What is Fantasy Sports? It’s Explained Here!

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Fantasy Sports

What is so special about putting together virtual teams based on real players — and then estimating the performance of those fantasy teams based on how the athletes in real life will do on the field? Exactly my question, so we dig deeper, and here is a post that explains what is fantasy sport and how it will work and all.

It started as a fun game played between friends. But today it’s a multi-billion dollar business with real influence in the real world, live sports. Many of the same company interests involved in pro-sports have seen on the fantasy bandwagon (Time Warner has invested in FanDuel one of the greatest and biggest daily fantasy sports companies).

How do fantasy sports work?

Fans pick from real players in an online picking process, or a draft, to collect the best fantasy team. The players’ real-game statistics are collected and analyzed to see which fantasy team has done the best everything is virtual in this process.

Players also keep a check on players and how their fantasy team is doing using different websites or mobile apps. Some players enter into leagues with friends and play against only people they know. Others join open for all public leagues hosted by websites and play against strangers.


Who actually plays?

About 56 million people play fantasy sports in North America. 10 million of those players are teenagers because it attracts big bucks. About 19% of adult men play fantasy sports, opposed to 9% of women, according to surveys STATS Inc.

And more prosperous fans are more likely to play: 16% of people who earn $50,000 or more play fantasy sports, while just 10% of people who earn less than $50,000 will come out and play, so it is like a game for people who are well set.

About $18 billion is spent on fantasy sports per year. If you compare it, $140 billion is wagered on real sports and just $70 billion is spent on buying lottery tickets.


Is this legal?

Yes, it is. The Unlawful Internet Gambling Enforcement Act, which Congress enacted in 2006, clearly says fantasy sports are permitted under federal law because they are classified as a game of skill instead of a game that relies on chance and luck. The only caution is that players may not bet on the result of a single game or on a single player.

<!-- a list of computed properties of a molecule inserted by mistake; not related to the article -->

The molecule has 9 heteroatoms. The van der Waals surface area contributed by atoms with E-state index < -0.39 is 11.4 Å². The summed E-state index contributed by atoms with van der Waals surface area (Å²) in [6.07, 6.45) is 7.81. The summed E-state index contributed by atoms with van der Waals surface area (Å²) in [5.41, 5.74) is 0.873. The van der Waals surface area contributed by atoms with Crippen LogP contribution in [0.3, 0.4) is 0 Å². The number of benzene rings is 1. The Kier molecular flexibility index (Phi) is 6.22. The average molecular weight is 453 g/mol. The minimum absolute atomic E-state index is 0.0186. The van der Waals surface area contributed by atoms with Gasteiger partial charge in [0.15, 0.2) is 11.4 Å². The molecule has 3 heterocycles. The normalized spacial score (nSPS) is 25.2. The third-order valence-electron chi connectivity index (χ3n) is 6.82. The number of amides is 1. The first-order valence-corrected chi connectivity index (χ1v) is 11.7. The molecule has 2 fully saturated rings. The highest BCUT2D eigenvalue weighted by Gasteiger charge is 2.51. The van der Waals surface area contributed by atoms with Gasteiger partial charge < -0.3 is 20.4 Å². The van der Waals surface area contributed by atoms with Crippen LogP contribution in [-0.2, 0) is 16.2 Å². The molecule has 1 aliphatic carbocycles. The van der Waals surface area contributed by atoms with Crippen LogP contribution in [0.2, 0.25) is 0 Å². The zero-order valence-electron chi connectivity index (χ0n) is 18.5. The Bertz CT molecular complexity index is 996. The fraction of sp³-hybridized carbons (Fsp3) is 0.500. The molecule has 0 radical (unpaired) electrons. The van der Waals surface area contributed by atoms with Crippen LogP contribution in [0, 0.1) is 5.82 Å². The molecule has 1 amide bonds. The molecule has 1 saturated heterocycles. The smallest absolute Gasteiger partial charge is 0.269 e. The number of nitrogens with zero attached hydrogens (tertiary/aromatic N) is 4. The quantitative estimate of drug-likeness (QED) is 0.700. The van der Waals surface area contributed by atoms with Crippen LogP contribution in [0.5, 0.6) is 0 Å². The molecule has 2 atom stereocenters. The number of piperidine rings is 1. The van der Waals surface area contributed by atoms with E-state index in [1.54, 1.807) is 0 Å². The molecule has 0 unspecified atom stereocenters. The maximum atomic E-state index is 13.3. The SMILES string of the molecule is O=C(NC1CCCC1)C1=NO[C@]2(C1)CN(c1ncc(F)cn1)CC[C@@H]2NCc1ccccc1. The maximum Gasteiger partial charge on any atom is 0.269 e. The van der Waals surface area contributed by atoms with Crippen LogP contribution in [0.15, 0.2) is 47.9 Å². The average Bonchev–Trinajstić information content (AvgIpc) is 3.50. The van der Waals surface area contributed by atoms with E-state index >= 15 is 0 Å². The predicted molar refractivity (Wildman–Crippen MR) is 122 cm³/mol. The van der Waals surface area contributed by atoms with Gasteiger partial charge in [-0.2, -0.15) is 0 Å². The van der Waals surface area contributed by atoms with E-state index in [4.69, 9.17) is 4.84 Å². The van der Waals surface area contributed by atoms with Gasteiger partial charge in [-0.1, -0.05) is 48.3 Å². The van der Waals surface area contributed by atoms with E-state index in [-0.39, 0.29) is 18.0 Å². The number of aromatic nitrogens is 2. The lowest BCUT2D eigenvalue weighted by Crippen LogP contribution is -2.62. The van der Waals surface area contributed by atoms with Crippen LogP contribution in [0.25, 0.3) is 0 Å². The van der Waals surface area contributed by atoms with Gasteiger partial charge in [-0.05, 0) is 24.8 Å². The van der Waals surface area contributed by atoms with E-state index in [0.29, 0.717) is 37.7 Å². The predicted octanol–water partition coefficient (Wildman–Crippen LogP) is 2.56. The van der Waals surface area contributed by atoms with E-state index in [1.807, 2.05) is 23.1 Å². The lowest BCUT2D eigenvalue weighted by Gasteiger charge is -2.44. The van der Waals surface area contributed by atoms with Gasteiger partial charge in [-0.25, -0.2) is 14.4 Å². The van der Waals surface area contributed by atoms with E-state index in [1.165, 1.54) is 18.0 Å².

But five states banned the fantasy sports — Louisiana, Arizona, Iowa, Montana, and Washington. The Fantasy Sports Trade Association is requesting to change the laws in those states as well, will see what will happen in the future but for now, it remains banned.


Are there regulations on it?

Right now there is no government body that keeps a check and balance on fantasy sports, the way gambling regulators oversee sports betting in the state of Nevada.

The recent scandal which involves companies like DraftKings and FanDuel could bring calls for bigger government oversight of the sports industry, if not calls for a complete ban.


Fantasy sports how big the business is?

Huge. Overall, the industry produces about $1.5 billion a year in revenue. The greatest part of that income comes from advertising on the sites. Sites pay out more than 90% of the fees they receive as prize money in line to bring more players to the game itself.

Many of the influential media and Internet companies such as Disney’s (DIS) ESPN unit, Yahoo (YHOO), and CBS (CBS) have grown into major players in the fantasy sports business.


The fastest-growing section of fantasy sports?

Sites are growing rapidly by offering so-called daily tournaments, where players can choose a team for only one day, or if they are playing football, one week.

Fantasy sports groups battled over the same span of time as the real sports league that they followed. But such leagues can be time-consuming to play and you have to patient and spin a lot of numbers in order to win.

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